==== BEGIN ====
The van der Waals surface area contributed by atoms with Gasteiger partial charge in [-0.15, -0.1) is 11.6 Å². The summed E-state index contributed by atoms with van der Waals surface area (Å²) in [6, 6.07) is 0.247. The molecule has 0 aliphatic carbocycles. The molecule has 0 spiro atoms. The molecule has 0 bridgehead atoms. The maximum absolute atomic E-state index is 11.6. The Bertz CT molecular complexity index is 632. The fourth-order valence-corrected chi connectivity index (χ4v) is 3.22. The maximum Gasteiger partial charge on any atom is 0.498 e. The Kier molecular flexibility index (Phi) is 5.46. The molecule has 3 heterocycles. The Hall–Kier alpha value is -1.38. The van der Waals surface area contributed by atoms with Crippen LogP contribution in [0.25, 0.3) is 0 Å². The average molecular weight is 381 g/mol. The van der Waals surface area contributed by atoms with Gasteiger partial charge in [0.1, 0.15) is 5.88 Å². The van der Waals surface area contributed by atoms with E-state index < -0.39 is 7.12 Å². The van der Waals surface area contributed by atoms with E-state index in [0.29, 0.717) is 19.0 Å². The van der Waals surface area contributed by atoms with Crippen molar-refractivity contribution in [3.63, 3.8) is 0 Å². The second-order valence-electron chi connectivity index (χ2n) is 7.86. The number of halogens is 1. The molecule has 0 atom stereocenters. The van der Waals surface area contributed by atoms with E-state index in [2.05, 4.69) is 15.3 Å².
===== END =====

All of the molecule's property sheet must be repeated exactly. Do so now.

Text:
The van der Waals surface area contributed by atoms with Gasteiger partial charge in [-0.15, -0.1) is 11.6 Å². The summed E-state index contributed by atoms with van der Waals surface area (Å²) in [6, 6.07) is 0.247. The molecule has 0 aliphatic carbocycles. The molecule has 0 spiro atoms. The molecule has 0 bridgehead atoms. The maximum absolute atomic E-state index is 11.6. The Bertz CT molecular complexity index is 632. The fourth-order valence-corrected chi connectivity index (χ4v) is 3.22. The maximum Gasteiger partial charge on any atom is 0.498 e. The Kier molecular flexibility index (Phi) is 5.46. The molecule has 3 heterocycles. The Hall–Kier alpha value is -1.38. The van der Waals surface area contributed by atoms with Crippen LogP contribution in [0.25, 0.3) is 0 Å². The average molecular weight is 381 g/mol. The van der Waals surface area contributed by atoms with Gasteiger partial charge in [0.1, 0.15) is 5.88 Å². The van der Waals surface area contributed by atoms with E-state index < -0.39 is 7.12 Å². The van der Waals surface area contributed by atoms with E-state index in [0.29, 0.717) is 19.0 Å². The van der Waals surface area contributed by atoms with Crippen molar-refractivity contribution in [3.63, 3.8) is 0 Å². The second-order valence-electron chi connectivity index (χ2n) is 7.86. The number of halogens is 1. The molecule has 0 atom stereocenters. The van der Waals surface area contributed by atoms with E-state index in [2.05, 4.69) is 15.3 Å².